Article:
Rather than inducing bewilderment and skepticism, Stillson’s fans — like Trump’s — respond to such manias by erupting into “paroxysms of joy,” and the ones who aren’t unironically delighted are “killing themselves with laughter.” In short, the wrong people are taking these candidates seriously.
As with Trump, in the early stages of Stillson’s campaign, his explosive language and dramatic temperament deflect critical attention. “His colorful, controversial personality seemed to stir only amused admiration from the national press,” King writes.
A recent Vox post soberly articulates our own national press’s collective mea culpa for the attitude of charmed dismissal that characterized so much of the early coverage of Trump’s candidacy. (Guilty as charged.)
King artfully depicts how Stillson’s charisma doesn’t simply mask his malevolence, but feeds off it. Like Trump, an inextricable part of his appeal is his apparent capacity for violence, his implicit promise of restitution, his knack for making the powerless feel powerful again, and his obvious willingness to shoot first and ask questions never. Where Trump applauds his fans for roughing up a Black Lives Matter protestor, Stillson draws supporters who come to his rally armed with sawed-off pool cues (à la Hell’s Angels), and brandishes violent campaign slogans like STILLSON’S GOT ‘EM IN A FULL-NELSON and LIVE FREE OR DIE, HERE’S GREG IN YOUR EYE!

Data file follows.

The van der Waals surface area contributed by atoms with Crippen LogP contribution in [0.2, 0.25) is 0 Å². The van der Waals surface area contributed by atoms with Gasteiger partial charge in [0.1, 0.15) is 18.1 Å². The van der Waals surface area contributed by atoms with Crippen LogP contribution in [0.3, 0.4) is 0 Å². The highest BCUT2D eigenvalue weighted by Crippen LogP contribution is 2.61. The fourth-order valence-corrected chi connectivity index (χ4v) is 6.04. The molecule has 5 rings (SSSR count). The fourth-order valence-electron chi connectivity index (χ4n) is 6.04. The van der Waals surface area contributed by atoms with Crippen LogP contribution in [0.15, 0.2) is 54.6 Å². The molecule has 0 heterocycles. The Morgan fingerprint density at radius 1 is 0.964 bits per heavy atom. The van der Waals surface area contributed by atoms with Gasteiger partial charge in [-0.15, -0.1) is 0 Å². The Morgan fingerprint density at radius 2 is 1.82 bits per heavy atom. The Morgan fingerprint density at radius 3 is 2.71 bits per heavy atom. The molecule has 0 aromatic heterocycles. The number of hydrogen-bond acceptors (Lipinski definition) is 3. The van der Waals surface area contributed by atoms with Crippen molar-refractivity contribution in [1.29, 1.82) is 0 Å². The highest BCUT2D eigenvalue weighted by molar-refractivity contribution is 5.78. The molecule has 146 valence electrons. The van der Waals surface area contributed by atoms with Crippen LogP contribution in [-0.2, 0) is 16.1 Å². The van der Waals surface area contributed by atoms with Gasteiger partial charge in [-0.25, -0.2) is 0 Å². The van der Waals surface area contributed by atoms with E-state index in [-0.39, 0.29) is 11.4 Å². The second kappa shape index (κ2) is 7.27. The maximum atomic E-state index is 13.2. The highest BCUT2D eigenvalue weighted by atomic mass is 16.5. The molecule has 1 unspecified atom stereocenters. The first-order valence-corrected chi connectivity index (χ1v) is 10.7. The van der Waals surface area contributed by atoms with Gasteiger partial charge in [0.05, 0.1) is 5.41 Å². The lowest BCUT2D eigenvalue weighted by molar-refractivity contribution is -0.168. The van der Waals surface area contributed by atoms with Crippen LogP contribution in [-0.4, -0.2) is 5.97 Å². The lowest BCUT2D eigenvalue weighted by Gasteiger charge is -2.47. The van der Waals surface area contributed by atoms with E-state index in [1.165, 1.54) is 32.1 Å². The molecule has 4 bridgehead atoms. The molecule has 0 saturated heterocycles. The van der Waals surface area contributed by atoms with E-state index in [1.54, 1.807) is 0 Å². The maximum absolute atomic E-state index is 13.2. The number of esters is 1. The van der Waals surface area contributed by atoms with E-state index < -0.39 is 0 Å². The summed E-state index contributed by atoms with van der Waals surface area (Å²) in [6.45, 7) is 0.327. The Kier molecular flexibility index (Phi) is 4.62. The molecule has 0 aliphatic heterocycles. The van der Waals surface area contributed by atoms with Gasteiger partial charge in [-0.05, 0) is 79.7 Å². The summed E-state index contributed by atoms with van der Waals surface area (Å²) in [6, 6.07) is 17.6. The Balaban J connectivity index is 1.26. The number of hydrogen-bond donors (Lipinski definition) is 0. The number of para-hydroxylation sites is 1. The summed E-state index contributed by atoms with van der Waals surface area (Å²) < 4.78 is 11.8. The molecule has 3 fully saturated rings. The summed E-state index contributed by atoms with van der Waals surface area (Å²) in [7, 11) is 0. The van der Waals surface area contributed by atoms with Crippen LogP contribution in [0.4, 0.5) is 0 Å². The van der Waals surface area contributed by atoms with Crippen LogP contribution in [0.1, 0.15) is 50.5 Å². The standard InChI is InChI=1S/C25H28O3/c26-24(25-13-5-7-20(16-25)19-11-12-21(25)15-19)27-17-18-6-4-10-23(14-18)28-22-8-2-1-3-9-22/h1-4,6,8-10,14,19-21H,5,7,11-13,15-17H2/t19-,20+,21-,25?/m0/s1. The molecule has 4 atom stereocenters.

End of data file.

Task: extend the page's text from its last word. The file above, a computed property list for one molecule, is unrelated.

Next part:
Like many a pundit who saw Trump’s imminent implosion with each new extension of the tycoon’s contempt and violent rhetoric — whether it was directed toward Mexicans, veterans, or Muslims, Johnny Smith at first sees Stillson’s undisguised fascistic impulses as sure sign of his limited political prospects. Entering a rally, he witnesses “a wild mix of horror and hilarity,” and appraises the raging throngs of Stillson fans as “Brownshirts…. Brownshirts is all they are.”
Well, so what? Maybe that was even good. Americans had a rather low tolerance for the fascist approach — even rock-ribbed righties like Reagan didn’t go for that stuff […] Stillson couldn’t be a few paces from overstepping himself. If it wasn’t quite so weird, it really would be funny. [emphasis in the original]